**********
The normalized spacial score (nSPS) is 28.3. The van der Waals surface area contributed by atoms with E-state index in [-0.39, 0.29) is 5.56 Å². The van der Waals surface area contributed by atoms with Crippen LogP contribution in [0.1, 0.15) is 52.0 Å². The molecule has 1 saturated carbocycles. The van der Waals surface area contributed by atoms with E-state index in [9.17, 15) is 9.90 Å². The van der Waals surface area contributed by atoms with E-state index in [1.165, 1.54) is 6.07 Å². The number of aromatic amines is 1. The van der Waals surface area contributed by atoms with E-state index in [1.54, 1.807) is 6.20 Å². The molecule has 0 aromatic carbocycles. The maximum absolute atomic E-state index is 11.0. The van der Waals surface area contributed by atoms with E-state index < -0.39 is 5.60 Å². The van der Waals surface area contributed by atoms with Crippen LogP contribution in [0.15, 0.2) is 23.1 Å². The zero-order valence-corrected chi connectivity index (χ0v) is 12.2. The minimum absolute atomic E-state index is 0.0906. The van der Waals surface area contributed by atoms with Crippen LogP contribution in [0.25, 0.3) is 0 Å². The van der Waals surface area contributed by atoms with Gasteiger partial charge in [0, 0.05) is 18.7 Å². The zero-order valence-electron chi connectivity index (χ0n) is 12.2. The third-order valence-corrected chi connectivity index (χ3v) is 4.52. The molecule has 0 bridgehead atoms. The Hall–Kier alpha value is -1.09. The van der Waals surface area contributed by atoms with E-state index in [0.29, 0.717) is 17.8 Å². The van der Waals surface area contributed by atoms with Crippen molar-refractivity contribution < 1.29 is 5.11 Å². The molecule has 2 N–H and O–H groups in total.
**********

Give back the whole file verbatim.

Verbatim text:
The normalized spacial score (nSPS) is 28.3. The van der Waals surface area contributed by atoms with E-state index in [-0.39, 0.29) is 5.56 Å². The van der Waals surface area contributed by atoms with Crippen LogP contribution in [0.1, 0.15) is 52.0 Å². The molecule has 1 saturated carbocycles. The van der Waals surface area contributed by atoms with E-state index in [9.17, 15) is 9.90 Å². The van der Waals surface area contributed by atoms with E-state index in [1.165, 1.54) is 6.07 Å². The number of aromatic amines is 1. The van der Waals surface area contributed by atoms with E-state index in [1.54, 1.807) is 6.20 Å². The molecule has 0 aromatic carbocycles. The maximum absolute atomic E-state index is 11.0. The van der Waals surface area contributed by atoms with E-state index < -0.39 is 5.60 Å². The van der Waals surface area contributed by atoms with Crippen LogP contribution in [0.15, 0.2) is 23.1 Å². The zero-order valence-corrected chi connectivity index (χ0v) is 12.2. The minimum absolute atomic E-state index is 0.0906. The van der Waals surface area contributed by atoms with Crippen LogP contribution in [0.25, 0.3) is 0 Å². The van der Waals surface area contributed by atoms with Gasteiger partial charge in [0, 0.05) is 18.7 Å². The zero-order valence-electron chi connectivity index (χ0n) is 12.2. The third-order valence-corrected chi connectivity index (χ3v) is 4.52. The molecule has 0 bridgehead atoms. The Hall–Kier alpha value is -1.09. The van der Waals surface area contributed by atoms with E-state index in [0.29, 0.717) is 17.8 Å². The van der Waals surface area contributed by atoms with Crippen molar-refractivity contribution < 1.29 is 5.11 Å². The molecule has 2 N–H and O–H groups in total.